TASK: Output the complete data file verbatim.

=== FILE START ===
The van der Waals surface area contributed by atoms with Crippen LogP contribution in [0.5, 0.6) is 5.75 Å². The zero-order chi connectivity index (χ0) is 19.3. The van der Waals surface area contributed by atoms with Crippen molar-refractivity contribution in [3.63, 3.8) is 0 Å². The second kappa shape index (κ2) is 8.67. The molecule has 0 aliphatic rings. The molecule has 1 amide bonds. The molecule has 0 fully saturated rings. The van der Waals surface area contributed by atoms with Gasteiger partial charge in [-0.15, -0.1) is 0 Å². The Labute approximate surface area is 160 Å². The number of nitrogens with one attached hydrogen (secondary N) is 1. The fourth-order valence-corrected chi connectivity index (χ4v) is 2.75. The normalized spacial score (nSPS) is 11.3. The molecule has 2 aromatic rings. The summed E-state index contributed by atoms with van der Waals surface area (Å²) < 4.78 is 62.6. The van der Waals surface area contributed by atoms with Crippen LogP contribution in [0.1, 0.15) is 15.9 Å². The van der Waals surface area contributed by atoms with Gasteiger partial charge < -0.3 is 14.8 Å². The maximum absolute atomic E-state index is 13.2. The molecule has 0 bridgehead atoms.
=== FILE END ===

The van der Waals surface area contributed by atoms with Crippen LogP contribution in [0.5, 0.6) is 5.75 Å². The zero-order chi connectivity index (χ0) is 19.3. The van der Waals surface area contributed by atoms with Crippen molar-refractivity contribution in [3.63, 3.8) is 0 Å². The second kappa shape index (κ2) is 8.67. The molecule has 0 aliphatic rings. The molecule has 1 amide bonds. The molecule has 0 fully saturated rings. The van der Waals surface area contributed by atoms with Gasteiger partial charge in [-0.15, -0.1) is 0 Å². The Labute approximate surface area is 160 Å². The number of nitrogens with one attached hydrogen (secondary N) is 1. The fourth-order valence-corrected chi connectivity index (χ4v) is 2.75. The normalized spacial score (nSPS) is 11.3. The molecule has 2 aromatic rings. The summed E-state index contributed by atoms with van der Waals surface area (Å²) < 4.78 is 62.6. The van der Waals surface area contributed by atoms with Crippen LogP contribution in [0.1, 0.15) is 15.9 Å². The van der Waals surface area contributed by atoms with Gasteiger partial charge < -0.3 is 14.8 Å². The maximum absolute atomic E-state index is 13.2. The molecule has 0 bridgehead atoms.